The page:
Wow! Has it ever been a busy few months, from Christmas, to studying, to moving into a beautiful new home, I have hardly had a minute to write anything. I have been enjoying myself so much, but I am happy to finally get back out and document some more adventures.
Today I finally checked my first item off of my winter bucket list. My mom and I packed up our skis and my dog and we headed out to try skijoring! We went to the Finlayson Island trails in North Battleford, and the weather was a perfect -1 degrees.
Now, Piper is a retired sled dog, and no stranger to running on snowy trails, so she was thrilled to get back to it. I was a little nervous, not sure how many tumbles I would be taking. We started off a little rusty, with Piper lagging behind and then running forward like a slingshot but after a few minutes of getting in to the swing of things we were a perfect team.
The weather could not have been better, and I found myself feeling even more balanced with a dog than when I ski alone. It was such warm day that our skis stuck to the snow whenever we stopped, and the dried berries that fell off of the trees in fall were colouring the wet snow around them pink. I looked down at some specks on the ground and noticed that even the snow fleas were out to play. It’s always fascinating to see little creatures alive and well in the snow.
It was a wonderful experience and I’ve ordered Piper a proper pulling harness so we can go all of the time!
Cranberry Flats Conservation Area is a short 10 minute drive outside of the city of Saskatoon that is family friendly, dog friendly (on-leash), and has an accessible lookout point with a boardwalk. While it is lovely in the winter for snowshoeing and walking, it is worth revisiting in warmer months to appreciate the large diversity of plant life.
I packed up my usual adventure sidekicks and we set off to explore. Although the area can get busy, there are plenty of smaller trails that branch off and I didn’t find myself crossing paths with many other people. I was in awe at the variety of wildflowers I came across, but couldn’t stop for long as the dogs pressed forward in hopes of coming up on one of the squirrels that chattered around us.
Along with the explosion of flowers, we were surrounded by berries of all colours. The Saskatoons have begun to ripen on the bushes, and the Juniper berries were so plentiful that they weighed down the little green shrubs.
Although there were a few grey clouds in the sky, it was a hot day, so we made our way down to the river for the dogs to have a swim and a drink. I watched some new little froglets hop back into the safety of the water as we cooled off and continued on our way.
We continued along the river side for a while and then happened to pop up right below the boardwalk and lookout point where a man was playing the guitar with the company of two curious ground squirrels. After a lovely chat, we headed back to the vehicle for a drink of water and some air conditioning.
My favourite part about Cranberry Flats Conservation Area is that you can make it your own adventure. You can spend 30 minutes to several hours exploring, no matter the season, and it is always breathtaking.
Pike Lake Provincial Park is located a short 30 kilometres outside of the city of Saskatoon. It is one of the smallest provincial parks in Saskatchewan, but it is still the perfect getaway if you want to take a break from the city for a few hours. You’ll find a lovely little beach, an outdoor swimming pool, a mini golf course, plenty of day-use picnic tables, and a small nature trail.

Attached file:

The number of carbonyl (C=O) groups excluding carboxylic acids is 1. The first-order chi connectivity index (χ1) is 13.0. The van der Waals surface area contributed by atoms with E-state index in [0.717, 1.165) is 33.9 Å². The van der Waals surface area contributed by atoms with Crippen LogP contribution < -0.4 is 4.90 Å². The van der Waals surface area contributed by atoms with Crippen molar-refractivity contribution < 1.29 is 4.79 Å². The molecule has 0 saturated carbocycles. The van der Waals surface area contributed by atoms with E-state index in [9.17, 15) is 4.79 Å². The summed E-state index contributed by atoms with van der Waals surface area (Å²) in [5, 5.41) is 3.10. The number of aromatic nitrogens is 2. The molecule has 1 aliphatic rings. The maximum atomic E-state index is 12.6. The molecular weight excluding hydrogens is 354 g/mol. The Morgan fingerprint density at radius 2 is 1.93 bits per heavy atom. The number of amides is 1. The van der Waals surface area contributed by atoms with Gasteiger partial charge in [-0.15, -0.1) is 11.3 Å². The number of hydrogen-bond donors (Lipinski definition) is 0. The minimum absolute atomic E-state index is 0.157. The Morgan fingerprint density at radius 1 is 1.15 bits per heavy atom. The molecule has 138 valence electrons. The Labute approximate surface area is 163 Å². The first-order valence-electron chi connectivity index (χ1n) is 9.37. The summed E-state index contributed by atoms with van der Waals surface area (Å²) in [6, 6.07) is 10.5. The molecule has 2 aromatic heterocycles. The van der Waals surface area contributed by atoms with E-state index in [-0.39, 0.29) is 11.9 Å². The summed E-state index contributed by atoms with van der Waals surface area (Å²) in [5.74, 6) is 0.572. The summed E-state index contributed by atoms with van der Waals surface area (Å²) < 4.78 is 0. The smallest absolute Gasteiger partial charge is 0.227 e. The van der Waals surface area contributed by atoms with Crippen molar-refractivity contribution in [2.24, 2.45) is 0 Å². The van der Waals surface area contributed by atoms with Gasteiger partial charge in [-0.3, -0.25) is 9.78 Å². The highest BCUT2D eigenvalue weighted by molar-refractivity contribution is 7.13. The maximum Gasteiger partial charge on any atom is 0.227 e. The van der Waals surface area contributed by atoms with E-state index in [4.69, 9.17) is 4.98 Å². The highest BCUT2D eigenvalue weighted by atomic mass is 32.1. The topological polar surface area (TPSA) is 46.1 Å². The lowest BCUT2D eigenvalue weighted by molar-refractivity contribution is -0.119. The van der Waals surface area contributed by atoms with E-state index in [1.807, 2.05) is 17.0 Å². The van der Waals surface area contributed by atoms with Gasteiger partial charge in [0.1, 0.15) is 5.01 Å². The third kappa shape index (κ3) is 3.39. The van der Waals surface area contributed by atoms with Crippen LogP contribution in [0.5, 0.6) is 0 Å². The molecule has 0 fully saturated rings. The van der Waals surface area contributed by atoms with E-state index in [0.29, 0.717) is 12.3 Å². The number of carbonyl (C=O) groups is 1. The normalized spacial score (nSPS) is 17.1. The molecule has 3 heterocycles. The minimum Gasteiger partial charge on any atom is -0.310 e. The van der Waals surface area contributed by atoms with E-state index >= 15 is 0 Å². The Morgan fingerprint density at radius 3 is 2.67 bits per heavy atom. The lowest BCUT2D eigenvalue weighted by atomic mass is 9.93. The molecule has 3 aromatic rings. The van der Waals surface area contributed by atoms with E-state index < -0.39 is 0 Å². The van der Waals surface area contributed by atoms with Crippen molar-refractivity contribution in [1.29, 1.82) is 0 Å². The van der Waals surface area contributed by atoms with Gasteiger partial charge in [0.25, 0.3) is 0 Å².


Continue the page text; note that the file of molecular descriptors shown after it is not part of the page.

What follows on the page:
Piper and I went for a quick swim in the lake and then decided to see what we could find on the nature trail. It is well maintained and family friendly, you’ll see diverse plant life from cattails to cacti along the way.
I joke that Piper is like Ferdinand the bull from the popular children’s book because she loves to stop and sniff flowers. Here are a few pictures of some of our favourite finds on the trail.
While it isn’t always possible to pack up and leave every weekend to adventure, it is always fun to explore closer to home and discover the beautiful things that our own back yard has to offer in Saskatoon.
Just one week after our walk in the snow storm, the weather was finally looking warmer for the May long weekend. The past two years my long weekends have been spent hiking to Grey Owls cabin in Prince Albert National Park, but with the parks closed for now we had to change it up.
Spending more time in the city gave us the perfect opportunity to try out one of the disc golf courses in Saskatoon a few weeks ago, and we have gone quite a few times since. A set of disks is around $40-$60 and the course is free to use, making it the perfect activity for a warm evening in the city.
Fun for any skill level, I enjoyed the game even though I haven’t exactly mastered how to throw a frisbee very far… or very straight.
On Saturday we went to some off-road vehicle trails north of the city. I was nervous about driving my own quad but quickly realized that the fun outweighed the fear. We packed some watermelon, and not nearly enough water, and enjoyed the +25 celcius day.
Eventually, we made it back to the city as the sun was setting, covered in dust and dried mud, but happy as could be. I had planned on getting quite a bit of yard work done the next day, but failed to take into account just how exhausting it is to drive an ATV.
I ended up spending the following day cleaning up a bit, but mostly napping on the couch. Finally the next morning I was eager to get my planters filled with new flowers.
It was the perfect weekend of wonderful company, new adventures, and a little gardening.
Last week we finally decided to cancel our West Coast Trail reservations. We were booked for June 5th and it seems unlikely that it will be open for out of province residents at that time if it evens opens at all. To distract ourselves from the disappointment of missing out on our hike, we wanted to plan adventures closer to home to fill in the hiking gap.